Over the first 22 months of implementation, 198 patients were referred to the RAFT clinic and 154 (78%) were assessed, while 44 patients referred to the RAFT clinic failed to present to the clinic as instructed. Of those who did not come to the clinic on referral, 19 (43%) were contacted and rescheduled, 9 (20%) felt completely well and did not want an appointment and 13 (30%) were lost to follow-up, though not seen again in the ED for their presenting illness. Of the 154 patients referred and assessed in the RAFT clinic, 68 (44%) were men and 86 (56%) were women. Median age was 36 years (range 16–78 years). English was the first language of 81% (n=124). Median time between presentation to the ED and evaluation by an ED physician was 76 min (range 9–359 min; 90th centile 168 min), compared to a provincial median of 60 min and 90th centile of 180 min (Ovens, unpublished data). Median time between initial presentation to the ED and to the first malaria screen was 105 min (range 0–911 min). Median time between initial presentation to the ED and to final disposition was 290.5 min (range 32–936 min; 90th centile 537.8 min), compared to a provincial median of 180 min and 90th centile of 420 min (Ovens, unpublished data).
Mean time to RAFT Clinic assessment following ED discharge was 1.2±0.07 days (range 0–4 days) postimplementation, compared to 5.4±1.8 days (range 0–26 days) prior to implementation (p<0.001). Time to RAFT Clinic assessment did not differ by age, sex, first language or family physician status; however, we noted an increased time to assessment for referrals made on Friday and Saturday (p<0.0001; table 1). No patient was admitted to hospital during or following care of their travel-acquired illness in the RAFT clinic. Twenty-two patients (14%) had a repeat visit to the ED prior to assessment in the RAFT clinic, and for those patients, their second malaria screen was performed.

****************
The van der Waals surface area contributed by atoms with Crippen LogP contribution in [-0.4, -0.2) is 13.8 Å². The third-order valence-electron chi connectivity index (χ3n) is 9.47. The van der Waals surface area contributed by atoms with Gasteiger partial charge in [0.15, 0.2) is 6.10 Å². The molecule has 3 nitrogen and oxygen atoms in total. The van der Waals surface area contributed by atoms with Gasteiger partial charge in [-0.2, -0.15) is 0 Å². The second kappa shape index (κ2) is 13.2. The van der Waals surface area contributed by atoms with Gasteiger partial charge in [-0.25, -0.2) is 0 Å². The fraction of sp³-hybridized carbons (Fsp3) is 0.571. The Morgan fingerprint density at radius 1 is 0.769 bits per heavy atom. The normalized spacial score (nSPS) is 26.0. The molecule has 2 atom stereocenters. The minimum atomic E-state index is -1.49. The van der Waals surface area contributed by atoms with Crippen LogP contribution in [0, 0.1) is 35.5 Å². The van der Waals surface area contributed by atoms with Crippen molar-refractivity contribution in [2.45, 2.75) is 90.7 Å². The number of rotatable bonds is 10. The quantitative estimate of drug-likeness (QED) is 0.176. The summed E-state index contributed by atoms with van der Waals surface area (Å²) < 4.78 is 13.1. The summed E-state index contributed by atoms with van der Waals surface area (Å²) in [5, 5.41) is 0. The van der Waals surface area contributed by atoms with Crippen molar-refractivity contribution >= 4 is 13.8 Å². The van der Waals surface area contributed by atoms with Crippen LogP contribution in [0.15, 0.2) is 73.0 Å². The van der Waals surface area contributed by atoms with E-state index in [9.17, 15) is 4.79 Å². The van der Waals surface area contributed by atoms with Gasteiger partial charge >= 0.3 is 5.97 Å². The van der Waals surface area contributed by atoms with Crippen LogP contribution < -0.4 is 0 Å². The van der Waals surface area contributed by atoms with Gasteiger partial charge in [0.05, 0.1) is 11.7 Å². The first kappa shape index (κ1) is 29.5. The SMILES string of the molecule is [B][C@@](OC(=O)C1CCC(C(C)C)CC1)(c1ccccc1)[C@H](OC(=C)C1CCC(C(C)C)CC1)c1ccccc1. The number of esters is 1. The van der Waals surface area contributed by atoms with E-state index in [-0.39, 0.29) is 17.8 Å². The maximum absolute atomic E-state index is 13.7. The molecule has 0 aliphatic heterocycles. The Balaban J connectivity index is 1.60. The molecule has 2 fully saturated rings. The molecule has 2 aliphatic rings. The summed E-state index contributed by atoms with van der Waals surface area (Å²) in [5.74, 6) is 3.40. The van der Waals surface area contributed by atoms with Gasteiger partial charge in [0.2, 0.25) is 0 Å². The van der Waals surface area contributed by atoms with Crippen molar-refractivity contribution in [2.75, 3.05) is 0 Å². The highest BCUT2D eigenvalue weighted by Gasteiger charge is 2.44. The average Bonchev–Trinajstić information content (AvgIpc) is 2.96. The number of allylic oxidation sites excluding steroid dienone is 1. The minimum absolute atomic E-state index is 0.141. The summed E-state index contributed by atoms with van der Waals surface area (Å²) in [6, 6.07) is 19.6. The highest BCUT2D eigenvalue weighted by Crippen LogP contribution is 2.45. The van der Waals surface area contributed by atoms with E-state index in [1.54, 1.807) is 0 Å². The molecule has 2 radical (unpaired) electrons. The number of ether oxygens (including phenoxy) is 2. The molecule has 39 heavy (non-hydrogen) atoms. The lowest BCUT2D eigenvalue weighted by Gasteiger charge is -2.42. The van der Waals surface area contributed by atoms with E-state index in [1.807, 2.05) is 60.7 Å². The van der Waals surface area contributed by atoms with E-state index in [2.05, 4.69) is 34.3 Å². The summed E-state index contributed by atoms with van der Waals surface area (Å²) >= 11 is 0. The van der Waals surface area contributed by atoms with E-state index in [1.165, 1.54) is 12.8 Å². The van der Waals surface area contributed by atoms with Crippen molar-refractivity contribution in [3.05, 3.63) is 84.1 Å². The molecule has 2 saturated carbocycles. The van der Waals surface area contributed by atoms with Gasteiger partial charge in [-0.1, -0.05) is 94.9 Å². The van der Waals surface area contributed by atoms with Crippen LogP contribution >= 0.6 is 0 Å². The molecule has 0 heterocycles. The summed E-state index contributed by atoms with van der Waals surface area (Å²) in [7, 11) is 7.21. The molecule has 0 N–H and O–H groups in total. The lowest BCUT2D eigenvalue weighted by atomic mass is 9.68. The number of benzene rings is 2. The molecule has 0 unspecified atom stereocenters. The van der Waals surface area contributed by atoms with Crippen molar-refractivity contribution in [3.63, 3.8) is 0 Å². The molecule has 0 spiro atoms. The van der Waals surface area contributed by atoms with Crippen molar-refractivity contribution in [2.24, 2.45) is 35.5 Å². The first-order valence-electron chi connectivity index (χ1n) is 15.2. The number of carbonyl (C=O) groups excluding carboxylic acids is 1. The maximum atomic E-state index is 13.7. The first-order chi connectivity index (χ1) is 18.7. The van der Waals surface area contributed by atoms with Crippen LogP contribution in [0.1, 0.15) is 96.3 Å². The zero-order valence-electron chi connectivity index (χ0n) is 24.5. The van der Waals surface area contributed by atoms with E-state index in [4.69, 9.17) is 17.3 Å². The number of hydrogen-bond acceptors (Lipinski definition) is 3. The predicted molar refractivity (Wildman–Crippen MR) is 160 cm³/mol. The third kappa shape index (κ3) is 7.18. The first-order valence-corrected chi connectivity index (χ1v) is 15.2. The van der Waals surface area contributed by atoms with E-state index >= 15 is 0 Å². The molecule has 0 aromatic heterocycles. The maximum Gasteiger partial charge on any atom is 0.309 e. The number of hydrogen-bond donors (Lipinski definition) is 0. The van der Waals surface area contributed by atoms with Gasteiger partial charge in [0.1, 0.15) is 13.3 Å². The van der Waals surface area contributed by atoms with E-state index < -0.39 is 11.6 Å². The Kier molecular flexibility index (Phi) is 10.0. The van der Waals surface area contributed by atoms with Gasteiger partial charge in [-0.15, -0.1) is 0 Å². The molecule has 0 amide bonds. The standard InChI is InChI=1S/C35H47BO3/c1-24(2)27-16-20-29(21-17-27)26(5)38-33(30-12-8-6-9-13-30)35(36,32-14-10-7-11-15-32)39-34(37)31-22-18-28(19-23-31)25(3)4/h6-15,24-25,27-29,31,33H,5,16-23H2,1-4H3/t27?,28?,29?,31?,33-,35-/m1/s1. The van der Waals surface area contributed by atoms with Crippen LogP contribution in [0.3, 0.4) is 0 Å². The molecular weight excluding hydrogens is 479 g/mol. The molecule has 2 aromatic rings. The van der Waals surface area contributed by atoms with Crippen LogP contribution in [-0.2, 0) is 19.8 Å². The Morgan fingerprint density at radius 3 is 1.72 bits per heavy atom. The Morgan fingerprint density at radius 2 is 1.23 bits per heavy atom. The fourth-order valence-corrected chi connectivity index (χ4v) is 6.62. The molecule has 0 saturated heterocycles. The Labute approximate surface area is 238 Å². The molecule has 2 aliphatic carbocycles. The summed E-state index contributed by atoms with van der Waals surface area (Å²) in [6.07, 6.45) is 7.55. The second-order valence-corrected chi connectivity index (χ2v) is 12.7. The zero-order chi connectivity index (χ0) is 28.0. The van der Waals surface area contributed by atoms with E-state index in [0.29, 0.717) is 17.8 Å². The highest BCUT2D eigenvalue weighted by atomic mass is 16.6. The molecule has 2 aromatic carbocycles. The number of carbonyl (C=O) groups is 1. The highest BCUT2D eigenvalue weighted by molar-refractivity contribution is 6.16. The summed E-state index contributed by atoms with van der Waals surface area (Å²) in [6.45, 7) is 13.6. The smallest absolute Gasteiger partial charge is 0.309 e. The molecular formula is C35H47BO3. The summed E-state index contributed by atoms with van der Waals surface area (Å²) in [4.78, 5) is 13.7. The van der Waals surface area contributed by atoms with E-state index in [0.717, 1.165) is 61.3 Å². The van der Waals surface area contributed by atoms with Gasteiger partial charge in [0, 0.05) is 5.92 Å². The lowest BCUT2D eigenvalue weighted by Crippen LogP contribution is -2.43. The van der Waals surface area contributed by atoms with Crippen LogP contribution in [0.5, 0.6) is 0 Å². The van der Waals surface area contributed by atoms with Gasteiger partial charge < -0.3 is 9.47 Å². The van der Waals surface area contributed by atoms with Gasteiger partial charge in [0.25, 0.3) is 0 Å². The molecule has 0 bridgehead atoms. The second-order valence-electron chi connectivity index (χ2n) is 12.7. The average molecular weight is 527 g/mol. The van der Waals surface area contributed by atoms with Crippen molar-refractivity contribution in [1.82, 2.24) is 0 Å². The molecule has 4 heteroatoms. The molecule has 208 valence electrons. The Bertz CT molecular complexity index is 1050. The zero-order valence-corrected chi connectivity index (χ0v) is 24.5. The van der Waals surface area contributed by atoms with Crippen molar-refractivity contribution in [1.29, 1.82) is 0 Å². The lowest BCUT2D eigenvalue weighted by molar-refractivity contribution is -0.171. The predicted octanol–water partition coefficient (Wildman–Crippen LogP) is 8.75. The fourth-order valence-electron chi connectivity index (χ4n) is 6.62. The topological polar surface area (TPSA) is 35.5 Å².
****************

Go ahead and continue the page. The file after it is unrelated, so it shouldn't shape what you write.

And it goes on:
The RAFT clinic averted an average of six repeat malaria screens in the ED per month, as these were now being performed in the RAFT clinic, rather than using ED resources. This translates to a 24 hour per month reduction in ED bed-usage, assuming a 4 hour stay in the ED for triage, blood work and the malaria result to be returned.
Top regions of exposure were: the Caribbean (n=43, 28%), sub-Saharan Africa (n=31, 20%), South Asia (n=24, 16%), Southeast Asia (n=17, 11%), Central America/Mexico (n=17, 11%) and South America (n=14, 9%). Among 79 different countries visited by RAFT patients, the most common countries of exposure were: India (n=18, 12%), the Dominican Republic (n=15, 10%), Cuba (n=9, 6%), Tanzania (n=9, 6%), Brazil (n=8, 5%), Thailand (n=8, 5%), Mexico (n=7, 4.5%), Jamaica (n=6, 4%) and South Africa (n=5, 3%). The median trip duration was 14 days (range 3–1095 days).
The median temperature of RAFT Clinic patients at presentation in the ED was 37.1°C (range 35.2–40.7°C). Adherence to the recommended initial blood work algorithm was variable. Ninety-nine per cent of patients (n=152) had a complete blood count (CBC) drawn, while 98% (n=151) had electrolytes and creatinine drawn. Ninety-four per cent of patients (n=144) received malaria screening. Among those who did not receive malaria screening, 6 of 10 travelled to areas without appreciable malaria risk such as the USA (n=2), Cuba (n=1), Trinidad (n=2) and Mexico (n=1), while 4 (40%) travelled to areas where malaria screening would have been indicated such as Nicaragua (n=2), the Dominican Republic (n=1) and the Philippines (n=1). Adherence to the remainder of the suggested blood work, in decreasing order, was as follows: liver function tests (hepatic transaminases, bilirubin, alkaline phosphatase) 90% (n=138), blood cultures 88% (n=135) and urinalysis 65% (n=100).